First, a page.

The Importance of Diabetic Eye Exams

Dr. Harshman
by Dr. Harshman

Diabetic eye disease is the number one cause of blindness and vision loss in working-age adults. People with diabetes are at risk of several conditions that, when detected early, can be treated to reduce vision loss.

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Diabetic retinopathy affects 5.3 million Americans 18 years of age and older. Diabetic retinopathy occurs when the blood vessels in the retina, the light sensitive tissue in the back part of your eye, become damaged and leak resulting in blurred vision and vision loss.

Diabetics are also twice as likely to get cataracts and glaucoma than someone without the disease. Cataracts develop and cause your eye lens to become cloudy, interfering with your vision. Glaucoma damages the optic nerve which can also cause vision loss.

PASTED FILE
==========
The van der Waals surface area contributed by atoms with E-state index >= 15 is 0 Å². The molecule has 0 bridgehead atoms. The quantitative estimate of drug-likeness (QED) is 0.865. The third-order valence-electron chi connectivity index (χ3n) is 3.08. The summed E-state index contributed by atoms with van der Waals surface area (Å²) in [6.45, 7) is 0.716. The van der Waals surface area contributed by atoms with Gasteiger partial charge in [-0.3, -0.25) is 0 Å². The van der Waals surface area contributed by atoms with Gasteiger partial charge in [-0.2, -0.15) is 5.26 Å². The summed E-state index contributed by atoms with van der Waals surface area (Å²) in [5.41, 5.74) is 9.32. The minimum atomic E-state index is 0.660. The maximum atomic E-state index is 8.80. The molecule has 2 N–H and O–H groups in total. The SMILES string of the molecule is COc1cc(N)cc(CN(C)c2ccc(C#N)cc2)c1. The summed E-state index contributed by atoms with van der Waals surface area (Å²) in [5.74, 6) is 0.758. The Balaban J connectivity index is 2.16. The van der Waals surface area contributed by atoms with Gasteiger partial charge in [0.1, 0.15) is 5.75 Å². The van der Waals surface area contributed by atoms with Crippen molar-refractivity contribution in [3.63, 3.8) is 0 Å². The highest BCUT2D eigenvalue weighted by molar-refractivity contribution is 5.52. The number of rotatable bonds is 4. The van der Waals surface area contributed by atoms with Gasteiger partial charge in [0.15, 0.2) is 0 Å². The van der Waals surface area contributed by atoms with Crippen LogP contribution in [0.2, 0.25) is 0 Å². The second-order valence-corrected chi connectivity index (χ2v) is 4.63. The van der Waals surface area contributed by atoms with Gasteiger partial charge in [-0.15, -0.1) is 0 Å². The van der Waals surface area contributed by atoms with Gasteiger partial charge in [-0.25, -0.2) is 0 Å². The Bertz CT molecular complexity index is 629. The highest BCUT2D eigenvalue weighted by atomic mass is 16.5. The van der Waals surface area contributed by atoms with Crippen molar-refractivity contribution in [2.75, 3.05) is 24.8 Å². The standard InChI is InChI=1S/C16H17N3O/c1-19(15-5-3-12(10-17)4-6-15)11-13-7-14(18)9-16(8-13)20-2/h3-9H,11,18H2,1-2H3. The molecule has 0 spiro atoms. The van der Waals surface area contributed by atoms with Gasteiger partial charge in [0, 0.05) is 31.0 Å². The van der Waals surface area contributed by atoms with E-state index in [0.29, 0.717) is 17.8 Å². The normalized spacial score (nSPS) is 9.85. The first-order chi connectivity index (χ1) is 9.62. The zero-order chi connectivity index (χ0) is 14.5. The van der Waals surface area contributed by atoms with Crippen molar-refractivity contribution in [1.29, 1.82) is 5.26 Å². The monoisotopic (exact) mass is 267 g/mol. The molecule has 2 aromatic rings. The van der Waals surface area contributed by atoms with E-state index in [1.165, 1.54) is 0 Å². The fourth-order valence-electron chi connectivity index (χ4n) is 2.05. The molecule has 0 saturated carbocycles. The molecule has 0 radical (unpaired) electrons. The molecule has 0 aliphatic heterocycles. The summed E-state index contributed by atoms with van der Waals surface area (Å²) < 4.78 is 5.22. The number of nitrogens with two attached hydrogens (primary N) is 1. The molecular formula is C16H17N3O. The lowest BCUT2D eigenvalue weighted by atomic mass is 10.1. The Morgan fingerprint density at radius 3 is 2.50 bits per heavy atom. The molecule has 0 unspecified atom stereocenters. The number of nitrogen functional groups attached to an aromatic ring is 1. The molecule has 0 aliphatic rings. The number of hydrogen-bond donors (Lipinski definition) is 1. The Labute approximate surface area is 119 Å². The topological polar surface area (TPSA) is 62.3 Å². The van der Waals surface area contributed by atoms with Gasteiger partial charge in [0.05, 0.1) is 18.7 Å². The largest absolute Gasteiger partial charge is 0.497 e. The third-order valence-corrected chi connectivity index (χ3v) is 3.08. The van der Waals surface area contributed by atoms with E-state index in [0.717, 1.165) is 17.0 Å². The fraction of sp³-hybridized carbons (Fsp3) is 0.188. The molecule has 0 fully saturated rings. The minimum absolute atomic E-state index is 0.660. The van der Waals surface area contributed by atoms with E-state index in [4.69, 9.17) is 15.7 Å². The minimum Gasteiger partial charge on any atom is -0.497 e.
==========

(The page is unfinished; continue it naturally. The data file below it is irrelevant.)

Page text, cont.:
The longer someone has diabetes means a greater the likelihood that these complications could occur.

In early stages of diabetic eye disease, there are sometimes no indicators that there is a problem. There are no symptoms or pain. Vision can start to blur as the blood vessels weaken, which is why it is so important for diabetic patients to see their eye doctor regularly.

A dilated eye exam (or optomap® exam) can detect diabetic eye disease in the retina before vision loss occurs. The earlier the detection can mean a more positive outcome of treatment.

There are several treatments for diabetic retinopathy including laser eye surgery or  pharmaceutical injections that prevent fluid leakage that can improve vision.

Ways to prevent diabetic eye disease coincide with the managing of diabetes altogether: controlling blood sugar, blood pressure and cholesterol; maintaining a healthy diet and exercise; and having regular eye exams to monitor the disease.

If you have diabetes, it is important to schedule yearly exams with your optometrist in order to monitor the health of your retina. Also, make sure to come in if you are noticing a sudden change in vision or floaters, blurred vision that affects only one eye or vision changes that are not associated with a change in blood sugar.

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